How family photos help kids (and all of us) cope
Updated: Jul 20, 2020
As a photographer, my home has no shortage of photos. So, when my kids inevitably started searching our house for things to entertain them a few weeks into the coronavirus stay-at-home order, photos were an easy place to start. As I watched my children set aside their smartphones to enthusiastically dive into our family’s photo albums in a way I’ve never seen them scroll through a social feed, I couldn’t help but wonder: What exactly is it that makes physical photos so different from their digital counterparts? Why now, when our lives are becoming more virtual than ever, are my kids pulled back to these physical keepsakes?
As it turns out, research shows that all of our super-convenient phone photography can actually be detrimental to memory-keeping, and that physical prints are vital to our sense of belonging and connection. In looking to cure their boredom, it seems, my kids found something much more meaningful.
Before we all had smartphones, taking photos was a much more deliberate process. Physical prints were the sparks that prompted our memory recall as we sorted them into albums to enjoy and re-enjoy. In 2020, humanity is expected to take over 1.4 trillion photos thanks to the freedom we now have to take a pic (or 10) of anything that catches our eye.
Unfortunately, this freedom also means we’re not making memories as well as we once did. Research has revealed a “photo-taking impairment effect,” which causes us to remember fewer details about the things we photograph. Without memory-making, storage limits or set-up time to worry about, we tend to take a “snap now, maybe circle back to later?” approach.
Believe me, I get it. I’m mom to four kids, ages 5 to 20. Between running my business and keeping up with them, even I’m tempted to rely on my phone to capture every memory we make. After all, those pics will always be in my pocket, in the cloud or on my favorite social feed, right?
Sadly, I’ve heard my fair share of horror stories from clients who’ve lost treasured photos to everything from busted hard drives to shuttered social media platforms. When we rely solely on technology to safeguard our photos, there’s always risk involved. Plus, we tend to get anxious when we can’t organize or look at our digital photos in a fulfilling way.
The result? A feed full of stored photos we take but never look at. Looking back at our photos has been shown to reduce stress, enhance mood and improve overall well-being. When we never get around to it, we’re missing out on half the benefit (and fun) of photography.
So clearly, the answer is not to stop taking photos of your family. In fact, experts say that family portraits help children connect with “who they are and where they fit” in the world — something our kids are likely looking for right now.
So, yes, we still need plenty of pics of our families — but there’s an important part we tend to leave out in a world full of smartphones.
Psychologists say that having physical photos and photo albums in our homes has positive effects on self-esteem, especially for our kids. When they see us proudly displaying our family photos, it solidifies our kids’ sense of belonging.
Dr. David Krauss, licensed psychologist and author of “Photo Therapy and Mental Health,” says that “placing a family photo someplace in the home where the child can see it every day without having to turn on a device or click around on a computer to find it really hits home this sense of reassurance and comfort.”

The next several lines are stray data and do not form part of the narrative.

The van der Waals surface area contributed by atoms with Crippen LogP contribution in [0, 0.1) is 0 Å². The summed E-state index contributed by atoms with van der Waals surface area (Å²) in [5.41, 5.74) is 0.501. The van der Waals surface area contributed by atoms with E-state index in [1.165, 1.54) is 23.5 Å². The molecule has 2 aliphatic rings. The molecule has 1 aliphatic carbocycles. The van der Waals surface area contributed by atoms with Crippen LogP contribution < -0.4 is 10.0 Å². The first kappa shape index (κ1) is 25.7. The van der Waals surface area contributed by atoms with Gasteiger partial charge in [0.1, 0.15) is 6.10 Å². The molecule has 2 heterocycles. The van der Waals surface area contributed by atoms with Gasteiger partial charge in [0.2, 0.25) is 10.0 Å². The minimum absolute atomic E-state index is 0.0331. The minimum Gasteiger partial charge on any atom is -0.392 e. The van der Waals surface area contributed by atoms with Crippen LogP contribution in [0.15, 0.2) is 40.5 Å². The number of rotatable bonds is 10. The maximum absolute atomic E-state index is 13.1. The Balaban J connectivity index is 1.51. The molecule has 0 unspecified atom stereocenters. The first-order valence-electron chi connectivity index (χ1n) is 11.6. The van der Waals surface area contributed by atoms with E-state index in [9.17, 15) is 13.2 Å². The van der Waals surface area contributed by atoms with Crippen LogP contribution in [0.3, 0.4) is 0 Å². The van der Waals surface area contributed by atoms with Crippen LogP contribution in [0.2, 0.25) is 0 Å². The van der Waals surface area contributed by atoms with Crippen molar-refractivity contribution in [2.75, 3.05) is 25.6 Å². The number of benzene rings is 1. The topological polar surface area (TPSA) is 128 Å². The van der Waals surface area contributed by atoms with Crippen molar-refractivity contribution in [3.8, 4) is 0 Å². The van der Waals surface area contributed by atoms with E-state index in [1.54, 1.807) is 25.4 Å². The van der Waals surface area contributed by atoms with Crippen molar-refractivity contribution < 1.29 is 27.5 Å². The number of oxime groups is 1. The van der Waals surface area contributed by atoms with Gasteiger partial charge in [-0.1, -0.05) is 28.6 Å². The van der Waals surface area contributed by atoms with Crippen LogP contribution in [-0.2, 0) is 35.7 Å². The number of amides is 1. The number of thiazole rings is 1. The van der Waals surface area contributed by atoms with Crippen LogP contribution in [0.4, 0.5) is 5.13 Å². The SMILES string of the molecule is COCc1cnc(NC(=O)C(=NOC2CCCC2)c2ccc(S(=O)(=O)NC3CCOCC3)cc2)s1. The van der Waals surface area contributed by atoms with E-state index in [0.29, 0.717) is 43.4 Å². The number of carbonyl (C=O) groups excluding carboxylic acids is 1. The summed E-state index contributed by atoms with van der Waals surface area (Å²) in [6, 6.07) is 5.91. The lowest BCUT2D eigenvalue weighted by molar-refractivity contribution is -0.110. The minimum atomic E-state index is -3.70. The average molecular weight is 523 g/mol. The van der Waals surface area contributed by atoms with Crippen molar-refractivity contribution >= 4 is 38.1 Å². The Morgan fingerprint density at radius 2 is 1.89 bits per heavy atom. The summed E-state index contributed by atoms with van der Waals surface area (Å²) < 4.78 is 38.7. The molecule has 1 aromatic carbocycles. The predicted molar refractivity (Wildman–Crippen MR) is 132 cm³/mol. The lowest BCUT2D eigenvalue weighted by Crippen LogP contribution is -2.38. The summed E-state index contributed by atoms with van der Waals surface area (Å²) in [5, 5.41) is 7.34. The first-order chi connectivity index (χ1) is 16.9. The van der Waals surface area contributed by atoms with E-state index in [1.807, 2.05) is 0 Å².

As the world outside has felt flipped on its head, first because of the pandemic and now because of the civil unrest following the death of George Floyd, having comforting physical reminders of our place with one another and in the world at large has helped my kids — and my whole family — cope.
Plus, our physical photos just do something that digital images can’t. They let us “touch” the past, invoking a sensory experience that stimulates our memory. I’ve seen it, not just with my own kids, but also with my clients, as their kids are inspired to touch, kiss and hug prints of their families when they hold them in their hands or see them framed on the wall.
Even as a photographer myself, I’ve been surprised at just how much it has meant to my kids to reconnect with the world through physical photos during this time. As your family rides out the rest of their time in isolation, here are a few ways that your photos can help you cope:
Go through your old photos with your kids: Even if your only physical photos are from before your kids were born, letting them see (and touch) the physical reminders of your past help them feel connected to your family’s history.
Have your digital photos printed: Finally go through that photo feed and pick some of your favorites to have put into a family photo album. Pick the best photos, plan the album and have them printed and put into a display-worthy keepsake.
Make plans for future photos: Having our phone cameras at our fingertips is great for capturing everyday moments we’d otherwise miss, but the big stuff deserves a more deliberate approach. Consider scheduling a family shoot with a professional photographer for later in the year — you’ll be surprised how much more of the experience you remember when you let someone else take your photos.
In this strange time of self-isolation, feeling disconnected is, ironically, becoming a thing we all share. As your family looks for ways to cope in a world that’s increasingly looking to future-facing technology to stay connected, remember that it may actually be something from the past that can reignite their sense of belonging.
For my family, what began as an impulsive trip through a single photo album has ultimately become a powerful source of emotional-connectedness and serenity — two things that are more important now than ever.
Shana Watkins is a professional photographer in St. Louis.